The trope of the guardian/killer automaton also appears linked to stories about the ancient world from medieval Latin Christendom — where, unlike much of the rest of Eurasia, people lacked the knowledge of how to make complex machines. In an Old French version of the Aeneid (c.1160 CE), a golden robot-archer stands sentry over the tomb of a fallen warrior queen, and in the history of Alexander the Great (c.1180 CE), the ruler encounters golden killer robots guarding a bridge in India and armed copper robots protecting the tomb of “the emir of Babylon.” Hellenistic handbooks on automaton-making, translated into Arabic in the ninth century CE at the Abbasid court in Baghdad, also influenced the design and construction of automata in Islamdom that were usually placed in palaces and mosques, and included musician-automata, programmable clocks and fountains, and mechanical animals. These makers in Islamdom innovated on the designs of the Alexandrian School and created increasingly complex machines; although some of the objects hearken back to much older forms. In the work of courtier and engineer al-Jazari (1136–1206 CE), for example, we find designs for wheeled cupbearers and servants, an echo of the wheeled servants attending to the gods on Mount Olympus.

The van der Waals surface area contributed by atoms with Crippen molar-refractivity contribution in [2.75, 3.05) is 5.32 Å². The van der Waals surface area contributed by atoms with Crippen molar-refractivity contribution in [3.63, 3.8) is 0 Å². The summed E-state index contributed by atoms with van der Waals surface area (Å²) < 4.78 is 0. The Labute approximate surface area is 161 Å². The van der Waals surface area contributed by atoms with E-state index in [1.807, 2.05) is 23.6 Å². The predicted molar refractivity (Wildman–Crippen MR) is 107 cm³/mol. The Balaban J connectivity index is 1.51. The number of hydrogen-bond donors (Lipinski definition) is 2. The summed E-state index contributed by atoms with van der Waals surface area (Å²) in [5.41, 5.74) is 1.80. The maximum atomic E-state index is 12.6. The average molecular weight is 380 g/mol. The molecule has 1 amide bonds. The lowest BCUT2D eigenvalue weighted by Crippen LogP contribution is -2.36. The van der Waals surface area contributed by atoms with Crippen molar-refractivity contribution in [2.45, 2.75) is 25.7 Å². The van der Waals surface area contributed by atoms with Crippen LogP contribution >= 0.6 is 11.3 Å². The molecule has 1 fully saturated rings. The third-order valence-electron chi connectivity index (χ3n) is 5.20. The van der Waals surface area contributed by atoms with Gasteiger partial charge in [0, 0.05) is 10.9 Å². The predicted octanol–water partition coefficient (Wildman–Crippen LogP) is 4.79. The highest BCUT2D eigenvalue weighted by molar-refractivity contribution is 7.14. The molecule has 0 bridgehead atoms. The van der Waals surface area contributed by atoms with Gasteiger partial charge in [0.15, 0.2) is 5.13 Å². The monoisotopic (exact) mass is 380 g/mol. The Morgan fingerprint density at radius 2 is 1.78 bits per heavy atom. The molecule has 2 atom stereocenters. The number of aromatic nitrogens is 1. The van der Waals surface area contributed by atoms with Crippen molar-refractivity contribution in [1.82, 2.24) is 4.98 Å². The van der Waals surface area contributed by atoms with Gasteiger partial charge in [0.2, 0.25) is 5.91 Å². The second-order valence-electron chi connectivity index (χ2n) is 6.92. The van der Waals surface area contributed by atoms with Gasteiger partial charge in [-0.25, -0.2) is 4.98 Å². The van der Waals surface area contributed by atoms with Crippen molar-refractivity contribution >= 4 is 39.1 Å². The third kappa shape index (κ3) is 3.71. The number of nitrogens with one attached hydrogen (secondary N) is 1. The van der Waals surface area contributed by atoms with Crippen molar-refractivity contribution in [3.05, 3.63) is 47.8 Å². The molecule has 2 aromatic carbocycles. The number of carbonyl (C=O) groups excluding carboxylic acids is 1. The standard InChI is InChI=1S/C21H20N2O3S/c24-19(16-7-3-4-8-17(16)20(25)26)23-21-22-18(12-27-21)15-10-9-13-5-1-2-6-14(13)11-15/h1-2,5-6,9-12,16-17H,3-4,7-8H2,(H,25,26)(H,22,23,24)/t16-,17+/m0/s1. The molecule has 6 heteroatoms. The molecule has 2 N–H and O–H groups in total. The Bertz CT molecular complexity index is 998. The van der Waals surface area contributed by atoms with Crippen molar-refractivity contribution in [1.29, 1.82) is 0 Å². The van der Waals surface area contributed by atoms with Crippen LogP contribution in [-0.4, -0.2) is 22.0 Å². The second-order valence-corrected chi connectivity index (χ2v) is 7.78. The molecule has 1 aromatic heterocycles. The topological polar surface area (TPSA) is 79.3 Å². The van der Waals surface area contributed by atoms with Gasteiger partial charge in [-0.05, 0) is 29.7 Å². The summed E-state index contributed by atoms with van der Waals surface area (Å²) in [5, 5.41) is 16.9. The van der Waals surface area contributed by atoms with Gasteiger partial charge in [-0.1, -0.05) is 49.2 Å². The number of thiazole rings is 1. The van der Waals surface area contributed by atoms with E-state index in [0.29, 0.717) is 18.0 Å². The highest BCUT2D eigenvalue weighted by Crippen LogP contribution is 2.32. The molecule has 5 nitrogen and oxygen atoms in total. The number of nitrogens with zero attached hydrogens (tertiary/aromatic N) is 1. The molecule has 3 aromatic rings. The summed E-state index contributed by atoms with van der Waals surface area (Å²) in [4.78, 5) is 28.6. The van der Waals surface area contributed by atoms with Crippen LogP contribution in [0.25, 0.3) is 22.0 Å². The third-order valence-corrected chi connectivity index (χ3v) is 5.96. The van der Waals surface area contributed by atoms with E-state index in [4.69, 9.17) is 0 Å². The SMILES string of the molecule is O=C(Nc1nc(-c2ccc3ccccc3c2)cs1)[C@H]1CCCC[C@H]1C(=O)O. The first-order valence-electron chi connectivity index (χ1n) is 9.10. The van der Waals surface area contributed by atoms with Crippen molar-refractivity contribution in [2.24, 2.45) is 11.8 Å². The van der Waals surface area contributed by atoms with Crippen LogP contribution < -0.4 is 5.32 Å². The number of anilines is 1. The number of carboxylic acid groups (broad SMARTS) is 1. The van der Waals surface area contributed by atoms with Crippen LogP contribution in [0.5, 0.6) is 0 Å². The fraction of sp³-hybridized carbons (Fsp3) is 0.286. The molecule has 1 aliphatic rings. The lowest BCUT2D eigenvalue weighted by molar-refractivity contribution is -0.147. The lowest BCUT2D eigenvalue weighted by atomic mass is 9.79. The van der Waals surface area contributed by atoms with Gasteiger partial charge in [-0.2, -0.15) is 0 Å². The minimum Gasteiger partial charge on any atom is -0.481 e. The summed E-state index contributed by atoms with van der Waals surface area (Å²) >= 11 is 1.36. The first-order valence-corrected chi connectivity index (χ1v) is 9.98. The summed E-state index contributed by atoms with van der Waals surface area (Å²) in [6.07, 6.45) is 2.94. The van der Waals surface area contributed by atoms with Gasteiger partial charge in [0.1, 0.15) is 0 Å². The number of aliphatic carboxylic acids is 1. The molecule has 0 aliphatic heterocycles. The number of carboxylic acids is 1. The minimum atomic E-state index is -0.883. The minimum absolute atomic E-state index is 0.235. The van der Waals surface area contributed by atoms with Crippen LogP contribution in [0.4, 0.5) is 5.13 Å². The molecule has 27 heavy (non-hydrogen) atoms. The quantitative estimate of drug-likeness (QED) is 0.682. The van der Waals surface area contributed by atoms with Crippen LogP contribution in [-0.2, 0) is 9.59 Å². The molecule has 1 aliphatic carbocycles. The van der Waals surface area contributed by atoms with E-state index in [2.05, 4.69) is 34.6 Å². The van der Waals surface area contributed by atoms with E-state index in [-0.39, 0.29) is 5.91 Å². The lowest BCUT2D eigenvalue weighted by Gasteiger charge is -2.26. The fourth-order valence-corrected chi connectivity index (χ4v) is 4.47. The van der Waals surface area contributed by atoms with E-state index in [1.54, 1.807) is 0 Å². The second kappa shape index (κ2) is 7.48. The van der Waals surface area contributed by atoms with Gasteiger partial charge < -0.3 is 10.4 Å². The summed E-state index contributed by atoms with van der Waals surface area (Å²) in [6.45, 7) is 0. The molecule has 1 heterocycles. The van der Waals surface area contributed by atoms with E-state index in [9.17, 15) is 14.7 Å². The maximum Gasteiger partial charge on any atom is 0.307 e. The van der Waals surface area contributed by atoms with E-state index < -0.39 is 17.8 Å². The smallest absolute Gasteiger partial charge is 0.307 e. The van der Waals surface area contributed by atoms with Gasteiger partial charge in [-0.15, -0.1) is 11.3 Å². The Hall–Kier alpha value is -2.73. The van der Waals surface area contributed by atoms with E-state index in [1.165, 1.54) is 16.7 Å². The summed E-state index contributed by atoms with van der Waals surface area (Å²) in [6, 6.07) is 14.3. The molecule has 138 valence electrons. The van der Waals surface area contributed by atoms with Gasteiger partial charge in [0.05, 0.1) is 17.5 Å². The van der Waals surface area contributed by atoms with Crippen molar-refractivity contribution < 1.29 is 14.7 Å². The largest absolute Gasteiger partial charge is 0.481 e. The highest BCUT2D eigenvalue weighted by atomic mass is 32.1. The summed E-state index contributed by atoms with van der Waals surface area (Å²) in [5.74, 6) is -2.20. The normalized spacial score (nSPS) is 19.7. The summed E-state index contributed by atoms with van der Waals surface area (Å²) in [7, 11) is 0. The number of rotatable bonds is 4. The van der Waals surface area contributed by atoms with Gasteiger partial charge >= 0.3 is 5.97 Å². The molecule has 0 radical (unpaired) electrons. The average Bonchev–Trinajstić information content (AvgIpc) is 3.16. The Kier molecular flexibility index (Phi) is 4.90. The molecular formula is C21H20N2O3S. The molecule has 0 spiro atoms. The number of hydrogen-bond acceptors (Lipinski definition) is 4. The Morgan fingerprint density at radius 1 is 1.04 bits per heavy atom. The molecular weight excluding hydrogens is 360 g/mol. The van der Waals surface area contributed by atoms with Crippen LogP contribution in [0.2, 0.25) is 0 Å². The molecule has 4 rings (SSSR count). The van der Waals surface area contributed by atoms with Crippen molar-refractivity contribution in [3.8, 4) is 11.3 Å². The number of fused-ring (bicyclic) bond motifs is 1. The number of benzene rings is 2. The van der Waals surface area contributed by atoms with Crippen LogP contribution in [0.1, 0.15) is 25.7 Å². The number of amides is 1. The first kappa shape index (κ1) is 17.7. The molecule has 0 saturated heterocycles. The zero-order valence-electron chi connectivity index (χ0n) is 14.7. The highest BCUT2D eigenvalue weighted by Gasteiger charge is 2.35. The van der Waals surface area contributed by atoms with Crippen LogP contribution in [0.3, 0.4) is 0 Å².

Al-Jazari’s courtly mechanical servants and the killer sentries in imaginative literature share a link to surveillance, foreshadowing another purpose to which AI and robots have often been turned. Sentries and guards keep watch and discern friend from foe, while courtly servants operate in ritualized, hierarchical environments where people are under constant scrutiny. Objects like those of al-Jazari’s designs were found throughout Islamdom and the eastern Roman Empire, but were unable to be built or reproduced in the Latin Christian West until the late 13th century. However, they appear earlier in imaginative texts as luxury objects, in elite settings, as fantasies of perfect surveillance and perfectly obedient servants.